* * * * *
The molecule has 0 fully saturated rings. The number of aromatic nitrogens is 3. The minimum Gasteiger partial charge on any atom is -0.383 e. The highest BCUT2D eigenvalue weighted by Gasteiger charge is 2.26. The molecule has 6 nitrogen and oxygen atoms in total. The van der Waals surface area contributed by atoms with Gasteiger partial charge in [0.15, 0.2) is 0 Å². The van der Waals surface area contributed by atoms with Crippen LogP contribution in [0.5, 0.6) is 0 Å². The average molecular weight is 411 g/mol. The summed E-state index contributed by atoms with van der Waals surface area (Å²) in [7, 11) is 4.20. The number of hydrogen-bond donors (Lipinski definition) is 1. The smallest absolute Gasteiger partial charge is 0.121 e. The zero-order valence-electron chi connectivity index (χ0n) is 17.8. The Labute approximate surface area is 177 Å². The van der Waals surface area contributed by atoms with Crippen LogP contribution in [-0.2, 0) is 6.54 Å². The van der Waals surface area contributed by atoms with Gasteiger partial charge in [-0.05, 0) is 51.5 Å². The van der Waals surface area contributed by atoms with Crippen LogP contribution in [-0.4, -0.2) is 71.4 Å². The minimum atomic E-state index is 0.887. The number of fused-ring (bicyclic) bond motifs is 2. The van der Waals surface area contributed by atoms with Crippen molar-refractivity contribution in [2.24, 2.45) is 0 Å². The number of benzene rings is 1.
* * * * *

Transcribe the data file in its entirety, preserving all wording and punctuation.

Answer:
The molecule has 0 fully saturated rings. The number of aromatic nitrogens is 3. The minimum Gasteiger partial charge on any atom is -0.383 e. The highest BCUT2D eigenvalue weighted by Gasteiger charge is 2.26. The molecule has 6 nitrogen and oxygen atoms in total. The van der Waals surface area contributed by atoms with Gasteiger partial charge in [0.15, 0.2) is 0 Å². The van der Waals surface area contributed by atoms with Crippen LogP contribution in [0.5, 0.6) is 0 Å². The average molecular weight is 411 g/mol. The summed E-state index contributed by atoms with van der Waals surface area (Å²) in [7, 11) is 4.20. The number of hydrogen-bond donors (Lipinski definition) is 1. The smallest absolute Gasteiger partial charge is 0.121 e. The zero-order valence-electron chi connectivity index (χ0n) is 17.8. The Labute approximate surface area is 177 Å². The van der Waals surface area contributed by atoms with Crippen LogP contribution in [-0.2, 0) is 6.54 Å². The van der Waals surface area contributed by atoms with Gasteiger partial charge in [-0.05, 0) is 51.5 Å². The van der Waals surface area contributed by atoms with Crippen LogP contribution in [-0.4, -0.2) is 71.4 Å². The minimum atomic E-state index is 0.887. The number of fused-ring (bicyclic) bond motifs is 2. The van der Waals surface area contributed by atoms with Crippen molar-refractivity contribution in [2.24, 2.45) is 0 Å². The number of benzene rings is 1.